The AR-15 platform rifle is the most popular rifle in the United States. The meaning of “AR” (as in the AR-15 or AR-10 rifles) has been the subject of much debate for a long time. Some folks say it means “assault rifle” or “automatic rifle.” Some of this confusion is due to ignorance and some is due to a desire to spread deliberate misinformation by gun control advocates.
Instead, the AR stands for “ArmaLite Rifle.” ArmaLite is the company that developed the rifle in the 1950s, along with the brilliant firearms design Eugene Stoner.
But aren’t they made by Colt?
We’ll get to that in a minute. But first, From The Pages Of Firearm History!
ArmaLite, initially styled “Armalite,” was a small arms concern started by George Sullivan, a patent lawyer who worked for Lockheed. The Fairchild aircraft company realized the potential for small arms manufacturing (with an eye on selling them to the military) and bankrolled the new operation.
They picked up some personnel, including Eugene Stoner, and set to work creating new rifle designs.
Their first designs were the AR-5 and AR-7 takedown rifles, which found adoption as survival rifles for military pilots in the early 1950s. Since the US military wanted a new battle rifle to replace the aging M1 Garand, Stoner et al. set about making a bigger gun.
The first design was not, in fact, the AR-15 rifle; ArmaLite’s nomenclature is ArmaLite and then the model number, with AR-1 being their first design. The AR-10 came first, with work commencing in 1954/1955.
Stoner and his small team (the company had fewer than ten employees at the time) created some innovative features. The stock was polymer, reducing overall weight. Trigger pull was rather light for rifles of the day. The firing system was changed from a traditional gas piston system to a direct impingement system to simplify the action, along with a rotating bolt.
Without getting overly bogged down in the details (the comments section can fill in the blanks if they wish; this is the elevator version here) a standard gas-operated semi-automatic rifle or shotgun works by using exhaust gases to drive a piston which in turn cycles the action. Direct impingement pipes exhaust gases directly into the receiver, cycling the bolt carrier.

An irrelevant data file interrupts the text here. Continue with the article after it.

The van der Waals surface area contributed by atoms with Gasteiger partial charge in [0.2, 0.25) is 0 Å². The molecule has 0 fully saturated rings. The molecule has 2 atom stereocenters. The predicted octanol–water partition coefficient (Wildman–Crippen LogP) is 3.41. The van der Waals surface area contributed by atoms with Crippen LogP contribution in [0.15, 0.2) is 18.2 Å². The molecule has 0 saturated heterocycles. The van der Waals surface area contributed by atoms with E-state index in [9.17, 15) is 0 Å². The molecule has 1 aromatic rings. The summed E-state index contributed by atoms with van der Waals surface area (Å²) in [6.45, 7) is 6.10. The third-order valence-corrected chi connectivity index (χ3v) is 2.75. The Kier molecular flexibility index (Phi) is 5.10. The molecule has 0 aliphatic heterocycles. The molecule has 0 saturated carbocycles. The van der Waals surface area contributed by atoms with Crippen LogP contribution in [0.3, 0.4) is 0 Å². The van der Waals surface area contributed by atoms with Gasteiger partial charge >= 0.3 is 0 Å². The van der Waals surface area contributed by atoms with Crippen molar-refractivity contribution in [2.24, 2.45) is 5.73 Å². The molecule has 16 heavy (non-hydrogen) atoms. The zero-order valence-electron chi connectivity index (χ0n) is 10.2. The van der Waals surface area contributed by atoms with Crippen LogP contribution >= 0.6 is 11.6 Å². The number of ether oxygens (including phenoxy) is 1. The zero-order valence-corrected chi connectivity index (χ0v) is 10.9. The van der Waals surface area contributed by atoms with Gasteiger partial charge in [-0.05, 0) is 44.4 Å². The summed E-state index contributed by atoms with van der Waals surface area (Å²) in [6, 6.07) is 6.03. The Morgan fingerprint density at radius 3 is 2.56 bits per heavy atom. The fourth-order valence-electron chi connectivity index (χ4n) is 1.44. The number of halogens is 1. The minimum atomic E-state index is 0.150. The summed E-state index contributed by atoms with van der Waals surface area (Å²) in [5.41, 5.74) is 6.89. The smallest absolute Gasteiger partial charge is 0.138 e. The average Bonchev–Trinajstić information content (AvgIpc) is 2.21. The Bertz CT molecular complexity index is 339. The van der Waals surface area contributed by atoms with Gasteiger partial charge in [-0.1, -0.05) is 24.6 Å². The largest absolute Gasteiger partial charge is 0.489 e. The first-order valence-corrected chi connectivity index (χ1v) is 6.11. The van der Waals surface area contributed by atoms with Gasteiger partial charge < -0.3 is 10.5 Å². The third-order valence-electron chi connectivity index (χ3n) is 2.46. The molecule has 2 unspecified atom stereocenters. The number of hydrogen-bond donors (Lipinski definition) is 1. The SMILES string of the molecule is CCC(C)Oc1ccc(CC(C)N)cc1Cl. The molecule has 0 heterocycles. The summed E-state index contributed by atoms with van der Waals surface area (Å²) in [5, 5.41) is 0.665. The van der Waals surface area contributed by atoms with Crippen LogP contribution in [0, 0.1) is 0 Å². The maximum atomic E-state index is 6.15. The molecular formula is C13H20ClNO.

The upside is that it makes the rifle simpler, which allows it to be lighter. (This was part of what the Army wanted in a new battle rifle.) The downside is that exhaust gases and particulate matter is piped directly into the action, making it dirtier and accelerating wear on parts.
Anyhow, the first version – the AR-10 – was chambered for the 7.62x51mm cum .308 Winchester round and submitted for Army trials. That design included features you’d recognize, including the charging handle and carry handle, as well as the hinged upper and lower receiver.
However, the Army believed it a bit undercooked and selected the then-T44 rifle, re-designated the M14, as its new rifle instead. But since the M14 was known to be uncontrollable under full-auto operation and the M1 carbine was known to be weak sauce, the US army asked ArmaLite to cook up a version in .223 Remington (later changed to 5.56mm NATO) that would be easier to lay down suppressive fire with.
The rifle had to weight 6 lbs unloaded, had to be effective out to 500 yards, and carry a 20-round (at least) magazine. Stoner and ArmaLite said “No problem!” and came up with the AR-15, which underwent successful testing in in 1957 and 1958. However, the US Army (in fact, Gen. Maxwell Taylor) nixed adopting it in favor of sticking with the M14.
At that point, stymied by the government changing its mind about whether they wanted the thing or not (and knowing they wouldn’t have be able to cope with demand) ArmaLite sold the design to Colt, who re-branded it the Colt ArmaLite AR-15, to honor the company that developed it. When it became obvious that the M14 wasn’t cutting the mustard, the military changed its tune.
The military version of the rifle, eventually designated the M16, was select-fire capable and also added a forward assist. Adoption began in 1963. A civilian version (semi-automatic only) was introduced by Colt (the first was dubbed the AR-15 Sporter) in 1964 during the Vietnam War. It was also sold to law enforcement as well as civilian sport shooters. The M16 underwent a number of revisions and eventually became the modern M4 carbine that’s used today.
ArmaLite, the company, continued developing rifle designs, but fell into obscurity and wound up pushing up the daisies by the 70s. The brand was revived by the late 1990s, and now sells rifles based on Stoner’s designs along with some new stuff such as chassis-based long-range bolt-action rifles.
Today, the AR-15 is the most popular style of modern sporting rifles among American gun owners. (They’re not “assault weapons”…that’s another story entirely). Everyone and their brother makes them. (It’s gotten out of hand if you asked me, but never mind that.) Colt’s patents lapsed in the 1980s, so any gun company can just look up the blueprints and start making them.
Long story short, “AR” never, ever meant “assault rifle” or anything remotely close to that. It’s always stood for ArmaLite. So now you know.